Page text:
The beautiful visuals are all polygonal, giving it that 3D in a 2D world look. For the most part everything is easy to see, but once in awhile a small shot will sneak by your eyes and disrupt your battle plan. Enemies will scale in and out of the background and unlike the previous game, the game will warning you when something large or numerous is coming in a certain direction. The warnings help you out of dangerous situations, but they don't make the game much easier. The difficulty is pretty tough, although not quite as hard as TFIV. If you die, the game chalks it up to "pilot error." TFV also has one or two less stages than the previous games, but it hardly matters when this game is so good. With the additional sound channels the Playstation has the music is probably the best in the series, although some may argue that that honor belongs to TFIV. The sounds are loud and aggressive. The multi-explosion death of the bosses is a treat to your ears.
If you tire of the conventional way of playing the game with the same control scheme that has been in the series, you can choose a very different way to play. In the options menu you can select the second control layout that has each weapon mapped to a separate button. It takes a little to get used to, but may be a more accurate depiction if you're ever actually flying a starfighter against hordes of enemies.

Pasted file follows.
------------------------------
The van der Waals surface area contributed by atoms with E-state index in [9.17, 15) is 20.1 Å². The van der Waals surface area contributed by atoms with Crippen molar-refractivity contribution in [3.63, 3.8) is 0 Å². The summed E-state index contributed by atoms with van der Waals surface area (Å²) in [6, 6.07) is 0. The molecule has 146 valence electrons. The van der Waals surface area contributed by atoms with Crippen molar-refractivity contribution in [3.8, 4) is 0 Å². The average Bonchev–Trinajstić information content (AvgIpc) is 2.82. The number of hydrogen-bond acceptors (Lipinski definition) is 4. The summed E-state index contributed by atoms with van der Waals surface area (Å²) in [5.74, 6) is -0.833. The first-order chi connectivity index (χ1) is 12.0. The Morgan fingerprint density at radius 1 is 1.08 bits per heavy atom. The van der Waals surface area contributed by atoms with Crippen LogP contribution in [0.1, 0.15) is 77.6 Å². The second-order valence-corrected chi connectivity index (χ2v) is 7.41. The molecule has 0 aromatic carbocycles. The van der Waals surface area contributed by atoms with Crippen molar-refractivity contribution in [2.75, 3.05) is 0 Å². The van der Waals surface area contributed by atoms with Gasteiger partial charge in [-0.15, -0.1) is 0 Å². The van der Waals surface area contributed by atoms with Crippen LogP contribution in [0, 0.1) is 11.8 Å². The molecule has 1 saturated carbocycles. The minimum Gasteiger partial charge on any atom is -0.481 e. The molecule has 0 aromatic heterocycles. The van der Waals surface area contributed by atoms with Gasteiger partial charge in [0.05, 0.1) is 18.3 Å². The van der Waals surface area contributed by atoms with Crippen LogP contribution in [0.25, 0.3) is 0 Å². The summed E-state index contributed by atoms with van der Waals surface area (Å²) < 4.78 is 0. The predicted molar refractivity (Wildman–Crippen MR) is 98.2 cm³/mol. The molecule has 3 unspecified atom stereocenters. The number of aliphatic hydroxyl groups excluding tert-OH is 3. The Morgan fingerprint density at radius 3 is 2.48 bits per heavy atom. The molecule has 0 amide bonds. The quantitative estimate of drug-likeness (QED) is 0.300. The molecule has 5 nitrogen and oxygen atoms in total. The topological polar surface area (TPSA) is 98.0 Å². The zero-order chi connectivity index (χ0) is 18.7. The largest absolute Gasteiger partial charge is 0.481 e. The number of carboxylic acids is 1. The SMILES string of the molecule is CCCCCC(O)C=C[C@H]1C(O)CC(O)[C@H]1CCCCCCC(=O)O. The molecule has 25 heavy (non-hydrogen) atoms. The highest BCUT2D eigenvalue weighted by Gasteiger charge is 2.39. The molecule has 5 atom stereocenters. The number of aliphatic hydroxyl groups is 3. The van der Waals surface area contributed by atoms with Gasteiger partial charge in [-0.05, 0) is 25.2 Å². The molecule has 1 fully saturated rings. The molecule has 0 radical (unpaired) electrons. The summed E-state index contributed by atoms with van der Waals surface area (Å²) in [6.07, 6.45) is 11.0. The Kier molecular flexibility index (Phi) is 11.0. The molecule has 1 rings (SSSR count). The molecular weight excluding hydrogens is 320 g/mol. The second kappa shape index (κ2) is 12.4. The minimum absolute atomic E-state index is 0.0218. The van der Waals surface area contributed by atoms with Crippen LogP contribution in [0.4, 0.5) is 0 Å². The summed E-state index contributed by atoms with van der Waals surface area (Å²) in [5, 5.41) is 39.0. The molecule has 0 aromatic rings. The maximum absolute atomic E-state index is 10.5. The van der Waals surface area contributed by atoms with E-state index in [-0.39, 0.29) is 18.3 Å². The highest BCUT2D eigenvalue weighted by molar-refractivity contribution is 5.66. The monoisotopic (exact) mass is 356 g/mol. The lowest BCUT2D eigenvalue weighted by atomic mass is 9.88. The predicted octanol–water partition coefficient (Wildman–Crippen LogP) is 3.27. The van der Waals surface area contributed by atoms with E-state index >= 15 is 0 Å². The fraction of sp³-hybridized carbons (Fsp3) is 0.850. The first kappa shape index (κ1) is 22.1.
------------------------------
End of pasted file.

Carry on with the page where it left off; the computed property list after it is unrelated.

Along with Thunder Force IV, Thunder Force V is a spectacular and incredible shooter. It's hard to decide which one I like more, IV or V.
If you have played through Thunder Force V, but have not played through Thunder Force IV, you need to. It is pretty interesting how much of the story in Thunder Force V is foreshadowed in the ending for Thunder Force IV. I wonder how much of the story was actually already planned because TFV didn't come out until over five years after TFIV. I just thought this was something that was very interesting.